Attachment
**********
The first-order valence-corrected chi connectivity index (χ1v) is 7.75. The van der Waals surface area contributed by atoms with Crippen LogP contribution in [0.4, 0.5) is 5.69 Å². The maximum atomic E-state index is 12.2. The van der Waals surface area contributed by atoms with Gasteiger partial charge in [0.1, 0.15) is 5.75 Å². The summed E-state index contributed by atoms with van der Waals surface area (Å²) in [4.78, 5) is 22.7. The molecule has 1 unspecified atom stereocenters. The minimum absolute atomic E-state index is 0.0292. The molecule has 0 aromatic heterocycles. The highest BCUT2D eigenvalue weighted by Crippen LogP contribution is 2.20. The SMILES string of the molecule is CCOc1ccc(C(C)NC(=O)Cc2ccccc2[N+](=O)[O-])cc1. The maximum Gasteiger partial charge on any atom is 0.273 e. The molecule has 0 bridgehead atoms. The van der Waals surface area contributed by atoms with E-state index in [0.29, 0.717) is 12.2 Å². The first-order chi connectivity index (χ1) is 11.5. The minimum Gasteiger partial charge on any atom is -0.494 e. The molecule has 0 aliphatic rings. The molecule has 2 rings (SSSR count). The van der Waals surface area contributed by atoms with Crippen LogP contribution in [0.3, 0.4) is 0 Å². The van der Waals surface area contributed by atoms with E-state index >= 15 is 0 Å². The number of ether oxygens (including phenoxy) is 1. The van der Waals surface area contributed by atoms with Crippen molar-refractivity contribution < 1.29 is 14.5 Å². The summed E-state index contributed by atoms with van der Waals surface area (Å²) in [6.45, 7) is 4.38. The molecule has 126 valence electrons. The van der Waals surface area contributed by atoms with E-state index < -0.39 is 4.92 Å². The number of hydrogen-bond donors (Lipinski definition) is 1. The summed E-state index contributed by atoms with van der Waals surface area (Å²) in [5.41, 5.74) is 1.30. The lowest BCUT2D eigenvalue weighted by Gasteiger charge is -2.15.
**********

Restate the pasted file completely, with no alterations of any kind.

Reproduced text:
The first-order valence-corrected chi connectivity index (χ1v) is 7.75. The van der Waals surface area contributed by atoms with Crippen LogP contribution in [0.4, 0.5) is 5.69 Å². The maximum atomic E-state index is 12.2. The van der Waals surface area contributed by atoms with Gasteiger partial charge in [0.1, 0.15) is 5.75 Å². The summed E-state index contributed by atoms with van der Waals surface area (Å²) in [4.78, 5) is 22.7. The molecule has 1 unspecified atom stereocenters. The minimum absolute atomic E-state index is 0.0292. The molecule has 0 aromatic heterocycles. The highest BCUT2D eigenvalue weighted by Crippen LogP contribution is 2.20. The SMILES string of the molecule is CCOc1ccc(C(C)NC(=O)Cc2ccccc2[N+](=O)[O-])cc1. The maximum Gasteiger partial charge on any atom is 0.273 e. The molecule has 0 bridgehead atoms. The van der Waals surface area contributed by atoms with E-state index in [0.29, 0.717) is 12.2 Å². The first-order chi connectivity index (χ1) is 11.5. The minimum Gasteiger partial charge on any atom is -0.494 e. The molecule has 0 aliphatic rings. The molecule has 2 rings (SSSR count). The van der Waals surface area contributed by atoms with Crippen LogP contribution in [0.3, 0.4) is 0 Å². The van der Waals surface area contributed by atoms with E-state index >= 15 is 0 Å². The number of ether oxygens (including phenoxy) is 1. The van der Waals surface area contributed by atoms with Crippen molar-refractivity contribution < 1.29 is 14.5 Å². The summed E-state index contributed by atoms with van der Waals surface area (Å²) in [6.45, 7) is 4.38. The molecule has 126 valence electrons. The van der Waals surface area contributed by atoms with E-state index < -0.39 is 4.92 Å². The number of hydrogen-bond donors (Lipinski definition) is 1. The summed E-state index contributed by atoms with van der Waals surface area (Å²) in [5.41, 5.74) is 1.30. The lowest BCUT2D eigenvalue weighted by Gasteiger charge is -2.15.